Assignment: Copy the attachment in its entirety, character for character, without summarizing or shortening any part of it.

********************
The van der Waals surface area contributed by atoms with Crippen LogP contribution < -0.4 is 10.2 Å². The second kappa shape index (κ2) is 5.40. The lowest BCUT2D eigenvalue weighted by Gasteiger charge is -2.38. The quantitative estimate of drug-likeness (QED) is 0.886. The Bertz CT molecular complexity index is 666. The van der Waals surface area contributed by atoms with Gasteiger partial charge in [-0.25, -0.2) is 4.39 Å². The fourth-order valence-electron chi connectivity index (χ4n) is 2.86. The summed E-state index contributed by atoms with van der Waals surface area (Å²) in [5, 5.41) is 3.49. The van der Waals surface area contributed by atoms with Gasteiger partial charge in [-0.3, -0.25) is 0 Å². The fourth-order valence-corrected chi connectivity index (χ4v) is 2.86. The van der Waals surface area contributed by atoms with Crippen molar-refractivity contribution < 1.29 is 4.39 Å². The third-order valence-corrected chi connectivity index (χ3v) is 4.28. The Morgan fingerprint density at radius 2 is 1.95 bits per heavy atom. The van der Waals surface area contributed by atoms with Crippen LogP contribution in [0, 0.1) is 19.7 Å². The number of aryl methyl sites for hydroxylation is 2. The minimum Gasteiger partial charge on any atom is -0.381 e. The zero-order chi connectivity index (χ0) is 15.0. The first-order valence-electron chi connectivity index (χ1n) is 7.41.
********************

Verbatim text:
The van der Waals surface area contributed by atoms with Crippen LogP contribution < -0.4 is 10.2 Å². The second kappa shape index (κ2) is 5.40. The lowest BCUT2D eigenvalue weighted by Gasteiger charge is -2.38. The quantitative estimate of drug-likeness (QED) is 0.886. The Bertz CT molecular complexity index is 666. The van der Waals surface area contributed by atoms with Gasteiger partial charge in [-0.25, -0.2) is 4.39 Å². The fourth-order valence-electron chi connectivity index (χ4n) is 2.86. The summed E-state index contributed by atoms with van der Waals surface area (Å²) in [5, 5.41) is 3.49. The van der Waals surface area contributed by atoms with Gasteiger partial charge in [-0.3, -0.25) is 0 Å². The fourth-order valence-corrected chi connectivity index (χ4v) is 2.86. The van der Waals surface area contributed by atoms with Crippen molar-refractivity contribution < 1.29 is 4.39 Å². The third-order valence-corrected chi connectivity index (χ3v) is 4.28. The Morgan fingerprint density at radius 2 is 1.95 bits per heavy atom. The van der Waals surface area contributed by atoms with Crippen LogP contribution in [0, 0.1) is 19.7 Å². The number of aryl methyl sites for hydroxylation is 2. The minimum Gasteiger partial charge on any atom is -0.381 e. The zero-order chi connectivity index (χ0) is 15.0. The first-order valence-electron chi connectivity index (χ1n) is 7.41.